"liquid water very close the the freezing point is less dense than is slightly warmer water. That very cool water sinks." As observed above, cool water (<4C) rises not sinks. This then insulates the warmer water below from the cooling effect of the wind. – Vince O'Sullivan Jan 11 at 10:33
@VinceO'Sullivan - Not necessarily. There's a phenomenon in northern lakes called fall turnover. Once a lake cools to a near-uniform 4C temperature throughout, winds can cause the entire entire lake to mix. This is a pond, so turnover won't be so high -- unless the winds are strong and sustained. The cold front that recently blew through O'fallon MO brought strong, sustained winds from the northwest, from noon Saturday (when the temperature first fell below freezing) until 4 PM Sunday. – David Hammen Jan 11 at 11:40

Due to convection (the cold water sinks while the warm water rises), the entire pond needs to be brought to near-freezing temperatures before the surface can freeze. With only the top of the pond in contact with the cold air, this takes a long time.

​‌‍​‌‍Additionally, the ground (which is not cooled by convection) will take even longer to cool down, meaning the ground will warm the bottom of the pond. That warm water will rise to the top, lengthening the freezing process.

It takes time for things to freeze. The above conditions cause the pond to freeze slowly, but if the air were to remain below-freezing forever, eventually the entire pond would freeze over (starting with the top layer and working its way down - when the top turns to ice it no longer sinks because ice has lower density than water).

This is why, if you travel north to Minnesota where ice fishing is common, they'll tell you the weather needs to be (mostly) below freezing for weeks before the lake is safe to walk/drive on.

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The water in a pond is in contact with the ground and the ground is not even close to freezing even if the air temperature is 27° below freezing.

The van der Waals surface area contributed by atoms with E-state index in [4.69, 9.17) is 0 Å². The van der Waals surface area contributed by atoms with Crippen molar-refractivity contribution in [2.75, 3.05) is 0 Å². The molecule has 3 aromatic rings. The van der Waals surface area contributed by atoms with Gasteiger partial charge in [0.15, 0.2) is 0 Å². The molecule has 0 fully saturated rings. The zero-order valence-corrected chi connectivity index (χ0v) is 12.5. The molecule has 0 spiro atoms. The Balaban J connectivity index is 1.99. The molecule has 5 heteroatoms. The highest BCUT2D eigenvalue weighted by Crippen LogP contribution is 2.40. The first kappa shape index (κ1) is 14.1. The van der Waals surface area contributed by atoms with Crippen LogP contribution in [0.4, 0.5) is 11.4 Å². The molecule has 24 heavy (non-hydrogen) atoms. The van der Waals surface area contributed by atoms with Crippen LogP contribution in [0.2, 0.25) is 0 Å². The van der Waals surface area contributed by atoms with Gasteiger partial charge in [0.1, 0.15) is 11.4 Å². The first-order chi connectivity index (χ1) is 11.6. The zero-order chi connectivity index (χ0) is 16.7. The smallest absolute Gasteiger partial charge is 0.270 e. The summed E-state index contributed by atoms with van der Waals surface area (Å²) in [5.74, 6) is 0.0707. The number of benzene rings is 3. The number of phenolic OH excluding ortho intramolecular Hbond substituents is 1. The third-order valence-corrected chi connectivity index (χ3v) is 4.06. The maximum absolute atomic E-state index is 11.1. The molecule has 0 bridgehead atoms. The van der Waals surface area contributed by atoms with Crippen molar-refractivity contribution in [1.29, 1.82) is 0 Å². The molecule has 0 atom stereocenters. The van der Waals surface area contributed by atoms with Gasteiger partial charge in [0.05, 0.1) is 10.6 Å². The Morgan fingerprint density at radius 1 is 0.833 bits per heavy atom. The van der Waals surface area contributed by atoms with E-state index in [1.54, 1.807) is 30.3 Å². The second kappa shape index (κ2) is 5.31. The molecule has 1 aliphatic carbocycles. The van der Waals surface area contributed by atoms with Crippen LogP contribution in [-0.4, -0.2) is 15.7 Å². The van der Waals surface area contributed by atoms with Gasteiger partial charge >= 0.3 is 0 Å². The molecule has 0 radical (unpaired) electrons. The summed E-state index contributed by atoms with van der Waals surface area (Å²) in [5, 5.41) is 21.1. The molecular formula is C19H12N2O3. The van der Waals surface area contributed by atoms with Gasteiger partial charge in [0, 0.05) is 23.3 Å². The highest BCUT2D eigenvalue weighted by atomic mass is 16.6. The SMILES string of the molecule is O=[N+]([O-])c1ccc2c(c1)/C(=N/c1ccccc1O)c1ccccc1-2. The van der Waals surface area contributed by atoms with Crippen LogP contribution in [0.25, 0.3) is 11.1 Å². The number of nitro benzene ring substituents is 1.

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Lots of science being thrown around here, while the simple answer is that the ground is still too warm. If the ground is frozen past the bottom of the pond, then we can get into all of that super-cooled-ice-nuclei jargon. – Mazura Jan 10 at 20:59
@BlueRaja-DannyPflughoeft, you're absolutely correct. I made my answer a simple as possible. – BillOer Jan 11 at 0:14

This could be because the air cools and heats faster than water. Air has a lower Specific Heat than water. It may take some time for the water to freeze.

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In addition to the accepted answer from Casey, it is likely that the sun is warming the pond over the course of a day more than it warms the thermometer used for the temperature readings you are quoting, as thermometers are kept inside a Stevenson Screen.

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If the ground is warming the water, condensation should be rising from the water.Take a temperature reading from the pond and add it to your question. – user5434678 Jan 12 at 8:08

No-one has mentioned fish yet. Do you have fish or other animals in your pond? Not only do they provide a small amount of warming, their movement will help prevent ice forming.

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Yes it does contain fish! :) – Seth Kitchen Jan 13 at 14:56

Pure water freezes at 0 °C (32 °F) and most of the time pure water is rarely found in ponds and other open water bodies. When impurities get mixed in water its freezing point drops.